While the internet is decentralized, the service providers are not.

While the network is decentralized, the service providers are not.

While Solana touts itself as a decentralized network that is resistant to censorship, it is actually heavily reliant on cloud computing. This makes it vulnerable to centralized providers who could halt servicing the network at any time.

It's a dark day for the Solana network. One of its main service providers has decided to stop providing its services to entities running Solana nodes, taking them all offline. This is a huge blow to the network, which was already struggling to gain traction. It's unclear what the future holds for Solana, but it's hard to see it surviving this setback.

20% of Network State and 40% of Nodes Offline

Although Hetzner Online GmbH's decision to take all Solana nodes offline was disruptive, it highlights the resiliency of the Solana network. By quickly moving to other cloud computing providers, the Solana network was able to minimize the impact of the outage. However, this event underscores the need for decentralized networks to have multiple providers to ensure uptime in the event of an unexpected outage.

As Hetzner's decision only impacted Solana's network partially, it was not enough to take the network down completely. In order for Solana's consensus mechanism to fail and stop all activity on the blockchain, a total of 39% of the network's stake would have had to disappear. Thankfully, this did not happen and Solana's network remains operational.

Hetzner's decision to take down 20% of the Solana network highlights the need for decentralized infrastructure. If Solana's other two main providers, AWS and Equinix, had joined in, 65% of its stake would have gone up in smoke. This underscores the importance of having a diverse set of providers for critical infrastructure services.

Hetzner's Opinion of Blockchain Was Known in Advance

Although Hetzner gave node runners no warning before taking them offline, the firm's sentiment towards blockchain networks had, in fact, been made public earlier this year. In a Reddit post on the network provider's official subreddit, a company spokesman confirmed that running nodes on Hetzner bandwidth is not allowed. This decision by Hetzner is unfortunate, but not surprising. As blockchain technology continues to grow and evolve, we can expect more and more companies to take similar stances. This is likely due to the fact that blockchain networks can be quite resource-intensive, and often require dedicated infrastructure in order to run smoothly. In the end, this is just another example of the challenges faced by those looking to build and maintain decentralized applications. While the technology continues to develop, it's clear that we still have a long way to go before mass adoption is achievable.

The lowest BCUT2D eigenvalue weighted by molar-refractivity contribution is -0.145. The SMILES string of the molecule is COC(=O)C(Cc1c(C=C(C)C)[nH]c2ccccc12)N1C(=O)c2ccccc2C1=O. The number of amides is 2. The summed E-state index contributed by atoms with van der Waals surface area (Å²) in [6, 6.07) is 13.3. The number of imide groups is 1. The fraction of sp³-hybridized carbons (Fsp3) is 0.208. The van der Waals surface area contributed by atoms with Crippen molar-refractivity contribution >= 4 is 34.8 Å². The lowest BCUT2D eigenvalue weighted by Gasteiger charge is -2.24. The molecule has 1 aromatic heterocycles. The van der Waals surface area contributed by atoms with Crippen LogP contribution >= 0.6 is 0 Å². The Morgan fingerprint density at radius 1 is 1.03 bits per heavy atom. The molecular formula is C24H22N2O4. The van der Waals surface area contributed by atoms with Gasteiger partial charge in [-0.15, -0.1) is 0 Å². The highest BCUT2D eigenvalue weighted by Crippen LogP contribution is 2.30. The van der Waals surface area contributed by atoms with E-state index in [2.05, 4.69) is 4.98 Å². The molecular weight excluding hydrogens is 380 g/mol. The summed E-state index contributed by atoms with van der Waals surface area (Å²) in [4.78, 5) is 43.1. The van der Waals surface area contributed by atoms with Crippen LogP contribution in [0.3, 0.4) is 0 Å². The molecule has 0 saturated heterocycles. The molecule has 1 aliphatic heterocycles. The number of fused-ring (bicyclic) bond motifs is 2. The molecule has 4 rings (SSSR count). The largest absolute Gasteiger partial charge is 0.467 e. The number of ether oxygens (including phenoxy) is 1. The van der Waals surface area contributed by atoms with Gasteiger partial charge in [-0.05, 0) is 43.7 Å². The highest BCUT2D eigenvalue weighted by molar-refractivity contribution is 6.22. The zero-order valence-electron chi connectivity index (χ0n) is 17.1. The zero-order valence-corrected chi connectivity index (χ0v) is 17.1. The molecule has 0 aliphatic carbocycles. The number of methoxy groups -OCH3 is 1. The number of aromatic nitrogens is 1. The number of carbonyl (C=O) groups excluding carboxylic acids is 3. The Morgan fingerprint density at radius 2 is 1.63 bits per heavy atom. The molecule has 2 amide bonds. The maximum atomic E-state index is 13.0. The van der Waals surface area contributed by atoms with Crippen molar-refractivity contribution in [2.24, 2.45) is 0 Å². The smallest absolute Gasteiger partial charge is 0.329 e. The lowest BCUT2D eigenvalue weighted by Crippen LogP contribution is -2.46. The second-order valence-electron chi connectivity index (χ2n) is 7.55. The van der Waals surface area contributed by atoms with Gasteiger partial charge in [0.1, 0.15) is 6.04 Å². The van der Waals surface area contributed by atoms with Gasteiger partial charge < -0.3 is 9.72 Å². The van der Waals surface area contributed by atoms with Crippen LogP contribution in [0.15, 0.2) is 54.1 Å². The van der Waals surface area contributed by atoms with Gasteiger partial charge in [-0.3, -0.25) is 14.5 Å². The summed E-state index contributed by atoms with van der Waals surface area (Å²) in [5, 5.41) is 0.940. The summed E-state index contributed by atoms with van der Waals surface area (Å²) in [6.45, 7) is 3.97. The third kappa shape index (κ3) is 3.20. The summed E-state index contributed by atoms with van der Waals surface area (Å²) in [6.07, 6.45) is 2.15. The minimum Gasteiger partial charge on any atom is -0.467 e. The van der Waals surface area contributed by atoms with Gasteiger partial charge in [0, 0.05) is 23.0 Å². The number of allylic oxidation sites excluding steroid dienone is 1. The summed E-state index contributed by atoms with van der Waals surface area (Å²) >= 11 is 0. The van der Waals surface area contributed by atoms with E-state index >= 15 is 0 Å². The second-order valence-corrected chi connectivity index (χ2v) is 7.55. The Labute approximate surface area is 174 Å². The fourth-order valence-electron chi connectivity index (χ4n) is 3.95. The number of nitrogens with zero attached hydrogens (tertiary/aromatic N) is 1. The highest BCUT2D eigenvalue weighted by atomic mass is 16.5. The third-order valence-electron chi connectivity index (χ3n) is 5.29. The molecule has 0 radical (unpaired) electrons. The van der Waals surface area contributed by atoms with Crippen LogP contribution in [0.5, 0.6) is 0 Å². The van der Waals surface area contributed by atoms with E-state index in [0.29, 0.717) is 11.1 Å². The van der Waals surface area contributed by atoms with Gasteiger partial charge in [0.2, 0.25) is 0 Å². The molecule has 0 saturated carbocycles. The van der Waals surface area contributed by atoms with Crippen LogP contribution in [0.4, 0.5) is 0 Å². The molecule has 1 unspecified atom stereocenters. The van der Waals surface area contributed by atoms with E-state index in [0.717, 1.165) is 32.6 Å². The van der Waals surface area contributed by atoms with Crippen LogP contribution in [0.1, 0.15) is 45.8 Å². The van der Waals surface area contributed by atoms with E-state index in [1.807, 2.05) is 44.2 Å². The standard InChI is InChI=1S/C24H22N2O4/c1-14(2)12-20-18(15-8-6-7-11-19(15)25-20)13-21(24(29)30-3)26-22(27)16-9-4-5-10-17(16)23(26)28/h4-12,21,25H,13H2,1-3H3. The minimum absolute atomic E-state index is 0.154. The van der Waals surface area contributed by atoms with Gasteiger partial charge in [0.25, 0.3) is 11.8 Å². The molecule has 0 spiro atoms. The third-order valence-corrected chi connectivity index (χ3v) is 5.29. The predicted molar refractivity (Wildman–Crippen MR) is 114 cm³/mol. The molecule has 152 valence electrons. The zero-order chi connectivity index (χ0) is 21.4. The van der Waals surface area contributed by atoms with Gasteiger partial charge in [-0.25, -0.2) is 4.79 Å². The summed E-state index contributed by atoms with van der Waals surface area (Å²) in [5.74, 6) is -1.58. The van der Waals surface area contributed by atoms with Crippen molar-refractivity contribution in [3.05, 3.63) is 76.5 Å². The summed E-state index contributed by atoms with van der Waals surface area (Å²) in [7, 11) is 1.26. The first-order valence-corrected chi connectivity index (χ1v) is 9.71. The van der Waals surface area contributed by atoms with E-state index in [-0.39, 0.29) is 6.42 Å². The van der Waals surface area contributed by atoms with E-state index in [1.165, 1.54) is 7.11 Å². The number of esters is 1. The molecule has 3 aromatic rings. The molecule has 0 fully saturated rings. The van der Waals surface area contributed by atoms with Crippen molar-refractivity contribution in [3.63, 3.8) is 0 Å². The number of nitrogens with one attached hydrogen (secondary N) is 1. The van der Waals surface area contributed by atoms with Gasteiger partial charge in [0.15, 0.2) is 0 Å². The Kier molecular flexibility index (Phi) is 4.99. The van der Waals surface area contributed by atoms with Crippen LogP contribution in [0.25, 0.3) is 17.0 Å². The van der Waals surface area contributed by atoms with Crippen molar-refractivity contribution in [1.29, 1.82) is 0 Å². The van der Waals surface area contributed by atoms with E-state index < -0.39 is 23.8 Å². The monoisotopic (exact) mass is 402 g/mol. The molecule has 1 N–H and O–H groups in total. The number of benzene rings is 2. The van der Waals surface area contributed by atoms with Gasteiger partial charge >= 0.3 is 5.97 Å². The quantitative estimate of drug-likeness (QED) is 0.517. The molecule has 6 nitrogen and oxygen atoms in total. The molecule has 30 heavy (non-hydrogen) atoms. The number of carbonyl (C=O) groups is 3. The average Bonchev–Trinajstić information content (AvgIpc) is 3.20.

“Using our products for any application related to mining, even remotely related, is not permitted. This includes Ethereum. It includes proof of stake and proof of work and related applications. It includes trading. It is true for all of our products, except colocation. Even if you just run one node, we consider it a violation of our ToS.”

It's unfortunate that the message didn't get out to Solana node runners in time. If they had been warned in advance, this situation could have been prevented. Switching to another cloud computing provider would have been the best course of action.

The recent Solana node outage highlights the importance of decentralization in the blockchain community. Even though the network was not permanently damaged, the outage should serve as a warning that centralized entities can still exert influence over the network. This emphasizes the need for continued development of decentralized solutions that can resist the interests of third parties.

As a cloud provider, we have decided to ban Solana nodes from our platform. This decision was made in order to protect the 40% of our users who are still offline.